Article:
Do you think that the speaker of Owen’s poem would agree with the sentiment expressed in the title of the poem (“It is sweet and right to die for one's country”)? Support your answer with...

Do you think that the speaker of Owen’s poem would agree with the sentiment expressed in the title of the poem (“It is sweet and right to die for one's country”)? Support your answer with textual evidence.

Expert Answers
andrewnightingale eNotes educator| Certified Educator

The speaker paints a harrowing picture of the ghastly conditions of war, so no, he would NOT agree with the idealistic notion that it is sweet and right to die for ones country.

From the outset the speaker paints a horrifically vivid picture of the soldiers' suffering at the front. The men are exhausted and stumbling through the thick mud, they are numb and unfeeling. Their senses have been blighted by their exhaustion. They are sloughing through the sludge, bent over 'like old beggars under sacks.' They walk as if they are carrying a burden, their knees knocking against each other and 'coughing like old hags.' 

The men are marching 'towards our distant rest' which could be a reference to a military camp or station in which they can have some welcome respite. they leave behind them, 'haunting flares', which is a reference to the flares being fired into the night sky to improve visibility. The word 'haunting' creates an other-worldly image, the men look like ghosts stepping out of a graveyard, which the battlefront has actually become.

The mixture of alliteration and assonance (the 'm' and 'o') emphasise the men's fatigue and the sombre mood. The speaker repeats 'all' indicating that no one is excluded. The suffering the men endure is universal. This emphasises the fact that the speaker is not speaking about one battle or one war only, but about all forms of physical conflict. Theses lines furthermore illustrate the determination of these men who continue their march, despite the fact that their feet are bloody and they are practically physically indisposed. The soldiers are literally dead on their feet, so overwhelmed by exhaustion that they hardly see or hear anything. They blindly press forward, deaf to the sounds of huge shells exploding around them.

In the next stanza, the speaker's tone becomes urgent and desperate. He conveys the desperate cries of his comrades:

Gas! GAS! Quick, boys!—

This cry is superseded by relating the desperate attempts of the men to protect themselves against the noxious gases released by the enemy. Most of them fumblingly put on their helmets just in time, but someone did not quite make it and was crying out in pain as the fumes overwhelmed him, burning and choking. The speaker conveys his horror:

Dim through the misty panes and thick green light,
As under a green sea, I saw him drowning.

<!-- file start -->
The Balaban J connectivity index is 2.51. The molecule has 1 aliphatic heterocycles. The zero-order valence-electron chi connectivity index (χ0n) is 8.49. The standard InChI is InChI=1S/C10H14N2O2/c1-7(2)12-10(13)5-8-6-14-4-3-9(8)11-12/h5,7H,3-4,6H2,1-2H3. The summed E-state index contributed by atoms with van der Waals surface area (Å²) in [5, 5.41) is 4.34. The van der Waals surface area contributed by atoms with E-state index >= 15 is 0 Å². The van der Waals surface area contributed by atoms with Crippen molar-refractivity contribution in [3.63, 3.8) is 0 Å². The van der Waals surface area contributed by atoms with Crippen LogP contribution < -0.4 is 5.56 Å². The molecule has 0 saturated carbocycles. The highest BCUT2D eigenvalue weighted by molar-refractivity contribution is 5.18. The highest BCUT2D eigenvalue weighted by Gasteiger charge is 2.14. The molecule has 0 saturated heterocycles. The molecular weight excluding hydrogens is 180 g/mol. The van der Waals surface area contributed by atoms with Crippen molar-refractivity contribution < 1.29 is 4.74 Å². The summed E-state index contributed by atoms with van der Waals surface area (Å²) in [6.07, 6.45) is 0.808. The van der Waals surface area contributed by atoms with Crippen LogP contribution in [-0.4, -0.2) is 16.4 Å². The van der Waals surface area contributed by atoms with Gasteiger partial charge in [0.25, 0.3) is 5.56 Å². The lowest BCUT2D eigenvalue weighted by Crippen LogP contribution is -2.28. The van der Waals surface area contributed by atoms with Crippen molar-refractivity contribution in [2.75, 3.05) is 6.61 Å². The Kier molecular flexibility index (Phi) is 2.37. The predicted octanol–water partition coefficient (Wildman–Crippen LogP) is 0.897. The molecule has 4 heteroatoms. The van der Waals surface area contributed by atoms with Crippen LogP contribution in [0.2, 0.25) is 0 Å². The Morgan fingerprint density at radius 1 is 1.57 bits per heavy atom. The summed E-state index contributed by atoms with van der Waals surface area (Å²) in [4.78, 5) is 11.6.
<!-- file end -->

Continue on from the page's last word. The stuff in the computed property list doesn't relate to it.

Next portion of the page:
Through the lenses of his gas mask he witnesses his comrade's suffering. He is gasping for air like someone drowning. The air is thick with the green gas which has been released.
 
In the stand-alone couplet the speaker tells us how that ghastly scene has stayed with him. It is an unforgettable image, one that haunts him in all his dreams. He repeatedly witnesses this gruesome image of the soldier's suffering:
He plunges at me, guttering, choking, drowning
These lines inform us how these events have become even more personal. It has had a profound impact on him. This further illustrates that the horrors of war become deeply personal events which radically change the lives and perceptions of those individuals who are caught up in its ignominy.
 
In the next ten lines, the speaker addresses the reader directly, drawing us in and suggesting that we experience that which he had. He deliberately uses
terrifyingly hideous images to remind us of the terror that they, and ultimately he, had to face.
And watch the white eyes writhing in his face,
His hanging face, like a devil’s sick of sin;
If you could hear, at every jolt, the blood
Come gargling from the froth-corrupted lungs,
Obscene as cancer, bitter as the cud
Of vile, incurable sores on innocent tongues
The descriptors are truly appalling and most aptly convey the horrendous reality of war. The speaker submits that if we, the readers, were the ones who had suffered the nightmares which he had experienced, we surely would not, with such enthusiastic clamour, tell children who were striving for glory or recognition, the old lie: that it is sweet and right to die for one's country.
 
The 'Lie' is capitalised and therefore emphasised, which informs us that that is what the speaker believes - there is no truth in such conviction.
Read the study guide:
Dulce et Decorum Est

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